Informations and abstract
Keywords: Pasolini, Italian sociology, boundary-work, intellectuals, modernization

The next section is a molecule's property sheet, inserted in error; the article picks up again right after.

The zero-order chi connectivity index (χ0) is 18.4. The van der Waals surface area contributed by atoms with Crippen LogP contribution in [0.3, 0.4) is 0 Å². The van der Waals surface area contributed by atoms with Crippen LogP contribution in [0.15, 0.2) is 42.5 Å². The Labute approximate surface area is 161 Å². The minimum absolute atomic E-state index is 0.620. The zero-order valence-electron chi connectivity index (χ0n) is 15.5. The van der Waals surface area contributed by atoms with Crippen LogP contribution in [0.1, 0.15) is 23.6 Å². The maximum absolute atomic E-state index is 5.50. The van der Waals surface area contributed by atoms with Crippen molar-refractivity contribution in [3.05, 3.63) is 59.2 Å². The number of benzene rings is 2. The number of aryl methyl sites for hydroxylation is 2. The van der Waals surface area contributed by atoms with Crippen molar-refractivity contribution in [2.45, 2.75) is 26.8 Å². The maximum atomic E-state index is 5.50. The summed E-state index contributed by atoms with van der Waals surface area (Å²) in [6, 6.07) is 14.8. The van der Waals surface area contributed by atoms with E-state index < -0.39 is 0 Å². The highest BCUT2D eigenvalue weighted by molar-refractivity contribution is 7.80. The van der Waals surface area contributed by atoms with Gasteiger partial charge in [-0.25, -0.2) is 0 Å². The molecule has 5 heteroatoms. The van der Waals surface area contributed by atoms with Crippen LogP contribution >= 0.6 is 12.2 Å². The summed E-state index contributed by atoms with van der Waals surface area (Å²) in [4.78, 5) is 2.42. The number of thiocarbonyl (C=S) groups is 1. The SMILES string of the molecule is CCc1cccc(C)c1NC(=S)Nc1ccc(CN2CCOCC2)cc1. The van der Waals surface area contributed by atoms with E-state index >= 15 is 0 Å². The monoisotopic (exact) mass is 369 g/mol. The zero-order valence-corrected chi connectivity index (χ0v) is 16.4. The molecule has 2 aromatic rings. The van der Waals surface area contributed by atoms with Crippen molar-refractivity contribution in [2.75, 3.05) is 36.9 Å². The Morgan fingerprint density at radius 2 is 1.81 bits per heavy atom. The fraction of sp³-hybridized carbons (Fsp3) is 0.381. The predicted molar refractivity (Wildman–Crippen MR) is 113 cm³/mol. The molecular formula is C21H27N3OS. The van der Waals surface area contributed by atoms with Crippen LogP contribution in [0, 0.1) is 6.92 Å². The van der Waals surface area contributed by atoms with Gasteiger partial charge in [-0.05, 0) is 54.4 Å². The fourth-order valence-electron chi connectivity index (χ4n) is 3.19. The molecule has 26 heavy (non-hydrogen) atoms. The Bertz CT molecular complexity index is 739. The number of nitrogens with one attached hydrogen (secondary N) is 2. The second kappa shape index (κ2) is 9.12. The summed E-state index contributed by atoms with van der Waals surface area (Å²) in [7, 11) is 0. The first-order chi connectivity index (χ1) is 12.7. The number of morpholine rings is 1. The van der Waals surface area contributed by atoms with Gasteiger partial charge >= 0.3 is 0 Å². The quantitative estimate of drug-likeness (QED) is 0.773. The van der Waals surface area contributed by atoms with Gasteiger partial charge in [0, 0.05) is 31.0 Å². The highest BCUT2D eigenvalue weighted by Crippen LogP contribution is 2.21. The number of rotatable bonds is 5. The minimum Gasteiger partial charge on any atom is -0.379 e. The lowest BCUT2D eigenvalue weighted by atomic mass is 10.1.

Poet, writer, and director Pier Paolo Pasolini was one of the most famous and outspoken Italian intellectuals of the mid-twentieth century. In the early 1970s Pasolini's interpretation of the process of modernization in Italy aroused a wide and harsh debate, in which sociologists, who had been studying the same topics since the late 1940s, only dimly and loosely participated. Using an implicitly Bourdieusian framework, I interpret the stance of social scientists toward Pasolini as the effect of a boundary-defending strategy, aimed at excluding literary and poetic understandings of Italian society from the then-unbounded field of Italian sociology. In the conclusion, I reflect on the possible uses of Pasolini's understanding of intellectual practice within the current, and recurring, crises of the social sciences.